Today’s Estate Planning Brief – April 10, 2020
Review your estate plan in the midst of a major life shock
Generally, it’s recommended that you review your estate plan at year’s end. It’s a good time to check whether any life events have taken place in the past 12 months or so that affect your plan.
However, with a life shock as monumental as the coronavirus (COVID-19) pandemic, now is a good time to review your estate planning documents to ensure that they’re up to date — especially if you haven’t reviewed them in a number of years.
When revisions might be needed
The following list isn’t all-inclusive by any means, but it can give you a good idea of when estate plan revisions may be needed:
- Your marriage, divorce or remarriage,
- The birth or adoption of a child, grandchild or great-grandchild,
- The death of a spouse or another family member,
- The illness or disability of you, your spouse or another family member,
- A child or grandchild reaching the age of majority,
- Sizable changes in the value of assets you own,
- The sale or purchase of a principal residence or second home,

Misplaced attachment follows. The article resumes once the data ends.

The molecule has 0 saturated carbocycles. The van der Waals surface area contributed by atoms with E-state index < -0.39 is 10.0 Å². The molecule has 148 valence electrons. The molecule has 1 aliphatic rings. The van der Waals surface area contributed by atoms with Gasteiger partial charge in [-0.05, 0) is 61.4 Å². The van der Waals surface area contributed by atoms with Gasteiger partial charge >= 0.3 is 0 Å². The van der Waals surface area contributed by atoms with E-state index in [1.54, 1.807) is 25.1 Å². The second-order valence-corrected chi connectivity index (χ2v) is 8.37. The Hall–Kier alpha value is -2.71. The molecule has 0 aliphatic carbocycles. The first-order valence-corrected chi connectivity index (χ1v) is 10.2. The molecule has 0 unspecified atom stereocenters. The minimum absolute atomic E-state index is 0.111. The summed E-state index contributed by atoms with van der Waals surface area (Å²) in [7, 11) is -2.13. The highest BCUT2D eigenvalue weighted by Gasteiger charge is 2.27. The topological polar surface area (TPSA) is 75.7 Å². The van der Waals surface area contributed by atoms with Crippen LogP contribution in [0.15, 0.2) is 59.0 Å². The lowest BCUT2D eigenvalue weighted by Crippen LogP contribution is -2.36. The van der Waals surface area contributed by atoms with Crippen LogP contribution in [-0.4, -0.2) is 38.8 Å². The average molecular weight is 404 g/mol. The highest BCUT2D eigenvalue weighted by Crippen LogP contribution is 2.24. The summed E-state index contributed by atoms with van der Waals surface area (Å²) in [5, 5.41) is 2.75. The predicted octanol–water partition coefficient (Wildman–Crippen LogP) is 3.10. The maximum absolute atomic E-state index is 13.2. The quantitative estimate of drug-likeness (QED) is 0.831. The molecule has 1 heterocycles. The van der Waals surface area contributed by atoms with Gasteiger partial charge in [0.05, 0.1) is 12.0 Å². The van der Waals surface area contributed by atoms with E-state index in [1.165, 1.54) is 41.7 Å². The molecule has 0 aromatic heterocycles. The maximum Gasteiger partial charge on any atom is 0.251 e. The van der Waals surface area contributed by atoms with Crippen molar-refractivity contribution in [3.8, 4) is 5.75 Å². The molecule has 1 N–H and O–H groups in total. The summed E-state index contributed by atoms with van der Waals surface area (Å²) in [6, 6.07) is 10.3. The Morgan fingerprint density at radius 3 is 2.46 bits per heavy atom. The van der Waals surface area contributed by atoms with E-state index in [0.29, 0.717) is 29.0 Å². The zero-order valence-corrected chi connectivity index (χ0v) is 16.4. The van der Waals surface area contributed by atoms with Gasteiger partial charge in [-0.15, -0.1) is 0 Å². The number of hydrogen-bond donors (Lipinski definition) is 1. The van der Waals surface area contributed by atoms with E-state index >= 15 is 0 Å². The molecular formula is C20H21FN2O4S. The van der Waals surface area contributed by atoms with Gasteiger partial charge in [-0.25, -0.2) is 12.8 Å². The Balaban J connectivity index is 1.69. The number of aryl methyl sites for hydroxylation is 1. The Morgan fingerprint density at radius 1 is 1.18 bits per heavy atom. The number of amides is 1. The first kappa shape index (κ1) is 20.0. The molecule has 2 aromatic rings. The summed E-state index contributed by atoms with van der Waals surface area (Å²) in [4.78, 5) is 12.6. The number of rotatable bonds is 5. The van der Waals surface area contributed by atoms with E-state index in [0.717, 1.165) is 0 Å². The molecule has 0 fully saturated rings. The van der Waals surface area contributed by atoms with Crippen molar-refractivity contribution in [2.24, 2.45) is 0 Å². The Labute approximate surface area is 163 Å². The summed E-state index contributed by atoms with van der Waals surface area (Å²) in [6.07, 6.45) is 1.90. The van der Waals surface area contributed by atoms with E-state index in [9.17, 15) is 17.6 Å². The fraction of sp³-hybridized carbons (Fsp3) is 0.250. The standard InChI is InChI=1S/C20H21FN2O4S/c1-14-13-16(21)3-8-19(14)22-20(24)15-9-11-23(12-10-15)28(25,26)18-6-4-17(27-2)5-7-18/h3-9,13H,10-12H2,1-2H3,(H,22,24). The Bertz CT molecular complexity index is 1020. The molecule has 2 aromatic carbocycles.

- Your retirement or retirement of your spouse,
- Receipt of a large gift or inheritance, and
- Sizable changes in the value of assets you own.
It’s also important to review your estate plan when there’ve been changes in federal or state income tax or estate tax laws.
Will and powers of attorney
As part of your estate plan review, closely examine your will, powers of attorney and health care directives.
If you have minor children, your will should designate a guardian to care for them should you die prematurely, as well as make certain other provisions, such as creating trusts to benefit your children until they reach the age of majority, or perhaps even longer.
A durable power of attorney authorizes someone to handle your financial affairs if you’re disabled or otherwise unable to act. Likewise, a medical durable power of attorney authorizes someone to handle your medical decision making if you’re disabled or unable to act. The powers of attorney expire upon your death.
Typically, these powers of attorney are coordinated with a living will and other health care directives. A living will spells out your wishes concerning life-sustaining measures in the event of a terminal illness. It says what measures should be used, withheld or withdrawn.
Changes in your family or your personal circumstances might cause you to want to change beneficiaries, guardians or power-of-attorney agents you’ve previously named.
Find calm in the middle of a storm
In the midst of the COVID-19 crisis, many people’s thoughts are turning to their families. Updating and revising your estate plan today can provide you peace of mind that your loved ones will be taken care of in the future. We can help you determine if any revisions are needed.